The venue for the London launch of Eye of the Collector will be Two Temple Place – an architectural masterpiece hidden in the heart of central London. The late Victorian neo-Gothic mansion was commissioned in 1892 by financier and statesman William Waldorf Astor, once known as the richest man in the world.
Nazy Vassegh, Founder, Eye of the Collector, says:
“Our creatively driven selling exhibition is designed to showcase works of art as they might be presented in a collector’s home. Two Temple Place, referred to as ‘a perfect gem’ by Nikolaus Pevsner and with its extraordinary history of artistic patronage, really is the embodiment of this joy of collecting. Just as William Waldorf Astor looked to the past and the future, we hope to do the same with our new alternative fair model.”
A celebration of ornamentation and connoisseurship, Two Temple Place contrasts with the vast tents and infinite booths indicative of a traditional art fair. Works of art, design and sculpture from ancient to contemporary will be displayed throughout the principle rooms of the mansion in a curated dialogue with their surroundings. The event aims to create a richly animated, intimate viewing experience steeped in the heritage of a true collector’s home.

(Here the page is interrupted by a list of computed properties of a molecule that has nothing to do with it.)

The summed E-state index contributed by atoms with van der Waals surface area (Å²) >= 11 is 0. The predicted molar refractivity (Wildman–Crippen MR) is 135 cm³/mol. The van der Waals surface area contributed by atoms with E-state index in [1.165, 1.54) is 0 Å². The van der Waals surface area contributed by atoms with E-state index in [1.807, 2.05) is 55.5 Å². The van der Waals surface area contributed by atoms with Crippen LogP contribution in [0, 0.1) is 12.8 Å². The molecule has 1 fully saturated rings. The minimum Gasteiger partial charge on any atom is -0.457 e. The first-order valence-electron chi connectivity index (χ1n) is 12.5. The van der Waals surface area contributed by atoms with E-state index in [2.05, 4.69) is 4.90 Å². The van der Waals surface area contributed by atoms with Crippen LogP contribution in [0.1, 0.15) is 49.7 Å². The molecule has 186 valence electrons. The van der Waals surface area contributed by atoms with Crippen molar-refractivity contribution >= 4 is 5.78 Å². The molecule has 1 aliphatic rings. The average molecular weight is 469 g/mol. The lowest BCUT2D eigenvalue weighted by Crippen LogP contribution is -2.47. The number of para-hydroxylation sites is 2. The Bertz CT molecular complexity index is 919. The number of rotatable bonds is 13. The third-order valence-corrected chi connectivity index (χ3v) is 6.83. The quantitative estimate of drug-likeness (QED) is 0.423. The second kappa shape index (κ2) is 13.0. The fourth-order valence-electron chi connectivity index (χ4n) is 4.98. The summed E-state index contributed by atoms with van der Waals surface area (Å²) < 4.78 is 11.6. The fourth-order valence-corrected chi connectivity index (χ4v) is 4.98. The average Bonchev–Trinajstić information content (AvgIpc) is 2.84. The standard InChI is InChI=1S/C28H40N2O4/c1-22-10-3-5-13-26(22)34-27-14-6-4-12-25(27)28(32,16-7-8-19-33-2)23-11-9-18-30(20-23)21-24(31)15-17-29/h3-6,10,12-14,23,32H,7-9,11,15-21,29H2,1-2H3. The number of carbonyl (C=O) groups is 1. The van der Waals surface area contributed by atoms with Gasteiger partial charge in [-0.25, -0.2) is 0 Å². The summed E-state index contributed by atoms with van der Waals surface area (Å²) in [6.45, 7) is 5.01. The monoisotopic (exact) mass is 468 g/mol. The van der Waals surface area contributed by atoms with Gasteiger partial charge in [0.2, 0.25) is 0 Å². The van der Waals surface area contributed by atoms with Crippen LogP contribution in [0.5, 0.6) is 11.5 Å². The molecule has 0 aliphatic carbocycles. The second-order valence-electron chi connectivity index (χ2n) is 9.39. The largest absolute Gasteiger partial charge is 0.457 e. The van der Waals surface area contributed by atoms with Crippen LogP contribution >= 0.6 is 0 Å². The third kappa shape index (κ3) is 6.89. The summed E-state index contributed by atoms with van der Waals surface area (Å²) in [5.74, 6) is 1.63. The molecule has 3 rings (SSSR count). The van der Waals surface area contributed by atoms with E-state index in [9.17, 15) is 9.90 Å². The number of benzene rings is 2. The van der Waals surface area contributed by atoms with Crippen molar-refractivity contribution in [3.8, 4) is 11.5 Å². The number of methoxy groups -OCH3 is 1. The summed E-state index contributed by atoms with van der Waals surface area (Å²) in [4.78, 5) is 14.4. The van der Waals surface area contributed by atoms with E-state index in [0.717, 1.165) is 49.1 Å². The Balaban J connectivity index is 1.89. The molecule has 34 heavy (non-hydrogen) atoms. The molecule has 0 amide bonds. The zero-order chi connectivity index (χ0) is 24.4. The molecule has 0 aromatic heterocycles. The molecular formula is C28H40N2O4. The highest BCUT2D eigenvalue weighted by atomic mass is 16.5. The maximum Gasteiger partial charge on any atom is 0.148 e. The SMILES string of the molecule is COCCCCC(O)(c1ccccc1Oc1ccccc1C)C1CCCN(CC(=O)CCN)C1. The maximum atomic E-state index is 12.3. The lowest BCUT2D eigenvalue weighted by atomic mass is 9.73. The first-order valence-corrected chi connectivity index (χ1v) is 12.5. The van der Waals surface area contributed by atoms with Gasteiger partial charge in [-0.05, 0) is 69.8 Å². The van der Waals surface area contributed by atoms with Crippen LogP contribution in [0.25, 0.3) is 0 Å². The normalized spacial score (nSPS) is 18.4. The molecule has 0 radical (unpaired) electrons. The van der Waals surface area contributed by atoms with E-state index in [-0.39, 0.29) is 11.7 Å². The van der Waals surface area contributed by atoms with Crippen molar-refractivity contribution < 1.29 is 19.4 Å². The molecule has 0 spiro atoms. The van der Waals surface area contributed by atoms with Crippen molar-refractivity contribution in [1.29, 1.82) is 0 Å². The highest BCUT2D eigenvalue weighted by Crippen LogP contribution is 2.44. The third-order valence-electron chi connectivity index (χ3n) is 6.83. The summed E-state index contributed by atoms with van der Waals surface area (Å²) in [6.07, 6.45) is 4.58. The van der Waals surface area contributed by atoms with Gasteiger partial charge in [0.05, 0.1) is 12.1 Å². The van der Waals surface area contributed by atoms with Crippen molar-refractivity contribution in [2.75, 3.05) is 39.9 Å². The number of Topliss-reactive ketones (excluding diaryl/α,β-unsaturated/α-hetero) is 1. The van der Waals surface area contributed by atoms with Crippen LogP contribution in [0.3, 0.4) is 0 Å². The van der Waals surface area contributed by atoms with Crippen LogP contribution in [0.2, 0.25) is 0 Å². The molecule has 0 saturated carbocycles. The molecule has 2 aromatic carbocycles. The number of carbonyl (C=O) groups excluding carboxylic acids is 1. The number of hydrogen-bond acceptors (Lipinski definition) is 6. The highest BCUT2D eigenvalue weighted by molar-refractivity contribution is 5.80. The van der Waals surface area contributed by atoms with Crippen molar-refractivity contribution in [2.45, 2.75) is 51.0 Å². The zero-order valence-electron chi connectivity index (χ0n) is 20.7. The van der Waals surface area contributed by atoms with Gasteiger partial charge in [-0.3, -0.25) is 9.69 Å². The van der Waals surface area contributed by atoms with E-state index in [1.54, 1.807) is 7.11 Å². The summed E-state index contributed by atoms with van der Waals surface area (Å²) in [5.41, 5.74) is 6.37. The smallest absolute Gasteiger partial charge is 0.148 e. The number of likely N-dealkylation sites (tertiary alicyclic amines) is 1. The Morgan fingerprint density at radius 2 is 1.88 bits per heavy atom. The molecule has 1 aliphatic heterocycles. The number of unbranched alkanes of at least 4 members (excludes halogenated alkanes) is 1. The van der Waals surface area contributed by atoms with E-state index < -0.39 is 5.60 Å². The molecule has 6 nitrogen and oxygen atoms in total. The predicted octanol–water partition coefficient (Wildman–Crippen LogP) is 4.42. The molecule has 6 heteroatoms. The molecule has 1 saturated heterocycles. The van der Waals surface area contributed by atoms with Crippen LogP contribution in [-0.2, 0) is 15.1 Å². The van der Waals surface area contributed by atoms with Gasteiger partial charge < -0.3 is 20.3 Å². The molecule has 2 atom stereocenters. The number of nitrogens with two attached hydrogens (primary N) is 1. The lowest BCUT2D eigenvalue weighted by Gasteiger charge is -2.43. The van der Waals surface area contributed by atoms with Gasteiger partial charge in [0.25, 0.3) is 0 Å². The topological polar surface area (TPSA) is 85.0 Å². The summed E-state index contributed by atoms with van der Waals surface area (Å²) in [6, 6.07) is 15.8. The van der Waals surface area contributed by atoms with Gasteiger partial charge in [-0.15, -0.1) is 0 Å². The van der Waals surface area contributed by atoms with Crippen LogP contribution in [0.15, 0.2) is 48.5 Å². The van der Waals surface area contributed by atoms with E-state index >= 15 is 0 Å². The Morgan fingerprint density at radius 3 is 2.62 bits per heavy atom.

Two Temple Place’s striking Great Room, spanning the length of the building on the river front, boasts a 35ft vaulted ceiling, rare stained-glass windows by Clayton and Bell and exquisite gilded paneling by Sir George Frampton and Nathaniel Hitch. Eye of the Collector will also utilise the Staircase Hall, flooded by natural light from a vast stained-glass ceiling and the ornately paneled Library where Astor kept his collections of rare manuscripts.
American-born William Waldorf Astor, once a Manhattan property magnate known as ‘Landlord of New York’ spared no expense commissioning John Loughborough Pearson, founder of Modern Gothic architecture, to create the lavish building to serve as his estate office and private apartment. Pearson brought together eminent master craftsmen of the time, including William Silver Frith, Thomas Nicholls and J. Starkie Gardner, to create an extraordinary and personal commission devoted to William Waldorf’s love of history, art and literature.
Situated on Embankment behind The Strand, Two Temple Place is owned and run by The Bulldog Trust, which was founded in 1983 to act as a catalyst for charitable initiatives.